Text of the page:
Business

FAA vows to be tough on drone violations

String of incidents deepends concern about injuries, spying

NEW YORK — The Federal Aviation Administration said it is stepping up its enforcement of commercial drone regulations after a growing number of dangerous incidents, including a crash this month that injured an infant.

On Sept. 12, a commercial drone crashed into a street in Pasadena, Calif., kicking up debris that cut and bruised an 11-month-old girl who was being pushed in a stroller, according to an account in the Pasadena Star-News. The operator, a 24-year-old man, lost control of his DJI Inspire 1 after a signal problem, police said.

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The girl, who suffered a quarter-inch cut on her head, was treated at a hospital. “It could have been much worse,” Lieutenant Mike Ingram of the Pasadena Police Department told the Star-News.

FAA officials said in a statement that they have grown concerned about a rise in reports of recklessness with drones as more Americans are drawn to the technology. The Pasadena case is perhaps the most startling of a string of recent incidents.

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 On Tuesday, a 57-year-old man was charged in Los Angeles with obstructing a police officer after officials said he flew a drone near a police helicopter, according to the Los Angeles Times. The helicopter “had to make some movements to avoid” the drone, a police officer said.

 Last week, an inmate and two other men were indicted and accused of devising a plot to smuggle drugs, cellphones, and other contraband into a Maryland prison using a drone, the Baltimore Sun reported.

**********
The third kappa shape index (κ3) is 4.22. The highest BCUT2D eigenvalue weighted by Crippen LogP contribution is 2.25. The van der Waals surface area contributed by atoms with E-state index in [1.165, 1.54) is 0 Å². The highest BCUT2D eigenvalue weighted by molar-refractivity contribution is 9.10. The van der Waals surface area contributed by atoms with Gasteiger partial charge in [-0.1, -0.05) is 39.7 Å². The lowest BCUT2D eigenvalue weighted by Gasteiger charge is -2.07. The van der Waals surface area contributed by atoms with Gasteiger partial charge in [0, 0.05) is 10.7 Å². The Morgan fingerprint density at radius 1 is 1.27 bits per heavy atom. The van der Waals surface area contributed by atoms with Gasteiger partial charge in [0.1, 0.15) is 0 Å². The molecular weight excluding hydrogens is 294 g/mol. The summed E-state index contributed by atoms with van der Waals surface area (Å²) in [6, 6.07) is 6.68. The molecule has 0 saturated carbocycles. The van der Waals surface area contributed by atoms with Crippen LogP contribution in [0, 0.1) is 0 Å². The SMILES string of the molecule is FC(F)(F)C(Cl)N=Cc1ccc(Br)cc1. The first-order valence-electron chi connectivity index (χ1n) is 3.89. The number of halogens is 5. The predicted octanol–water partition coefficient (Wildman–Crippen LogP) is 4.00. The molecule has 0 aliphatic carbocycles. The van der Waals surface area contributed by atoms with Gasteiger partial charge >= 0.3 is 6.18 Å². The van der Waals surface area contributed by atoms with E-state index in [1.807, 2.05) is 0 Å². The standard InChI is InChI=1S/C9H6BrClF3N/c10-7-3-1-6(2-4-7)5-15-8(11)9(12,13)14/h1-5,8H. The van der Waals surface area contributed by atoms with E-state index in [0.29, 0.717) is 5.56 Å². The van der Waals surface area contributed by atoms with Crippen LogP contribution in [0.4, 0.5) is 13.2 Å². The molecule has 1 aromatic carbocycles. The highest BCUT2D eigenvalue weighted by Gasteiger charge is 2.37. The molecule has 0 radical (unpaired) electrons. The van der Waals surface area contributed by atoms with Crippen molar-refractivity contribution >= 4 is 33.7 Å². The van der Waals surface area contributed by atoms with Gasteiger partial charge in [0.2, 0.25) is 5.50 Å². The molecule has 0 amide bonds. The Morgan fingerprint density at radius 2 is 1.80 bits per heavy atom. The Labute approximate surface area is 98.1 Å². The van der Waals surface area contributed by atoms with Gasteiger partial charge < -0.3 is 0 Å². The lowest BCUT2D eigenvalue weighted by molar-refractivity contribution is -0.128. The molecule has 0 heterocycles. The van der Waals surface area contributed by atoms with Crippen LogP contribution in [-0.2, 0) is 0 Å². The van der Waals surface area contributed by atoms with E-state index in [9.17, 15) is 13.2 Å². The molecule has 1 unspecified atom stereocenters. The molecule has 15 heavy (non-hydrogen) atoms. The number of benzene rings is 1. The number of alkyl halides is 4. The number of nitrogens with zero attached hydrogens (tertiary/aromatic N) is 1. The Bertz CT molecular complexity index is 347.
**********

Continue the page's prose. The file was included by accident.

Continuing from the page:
Authorities said a former police officer in Valdosta, Ga., was charged with felony eavesdropping Sept. 14, accused of using a drone to spy on a neighbor, according to a news station, WALB. Officer Howard Kirkland was fired days later, the station said.

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 Police at the University of Kentucky charged a graduate student with endangerment, accusing him of flying a drone that crashed inside the school’s football stadium before a game on Sept. 5, the Associated Press reported. A military sky diver parachuting into the stadium told the police that he had to evade the drone, which came within 20 feet of his parachute, the article said.

 Daniel Verley, a high school teacher in New York City, was charged with reckless endangerment after he was accused of crashing a drone at the US Open tennis tournament, according to the AP. His lawyer said he was trying to take photos of a globe sculpture at nearby Flushing Meadows Park.

 In July, the FAA, along with police in Clinton, Conn., began investigating after 18-year-old Austin Haughwout posted a video online of shots being fired from a drone rigged with a handgun, the AP reported. Haughwout’s father told a local television station that his son created the drone with a college professor as part of a project.

In all, the FAA said it had initiated more than 20 cases over drone activity. The drone operator in Pasadena was not charged, but the FAA said it had opened an investigation into the incident. The agency warned that such conduct can bring fines of between $1,000 and $25,000.

Of greater concern to the FAA is the danger of a drone interfering with an airplane or a helicopter. Pilots reported 650 close calls through Aug. 9 of this year, up from 238 in all of 2014, the agency said. To help avoid a potentially deadly scenario, the FAA has partnered with industry leaders on a campaign called Know Before You Fly.

Senator Charles Schumer, Democrat of New York, has said he plans to introduce an amendment to a spending bill that would require drone manufacturers to include “geo-fencing” technology that would keep them from flying over sensitive areas like airports. The technology could also be used to keep drones away from things like parades and sporting events.

“It’s just a matter of time before one gets sucked into a jet engine and tragedy follows,” Schumer said, according to Buffalo Business First.

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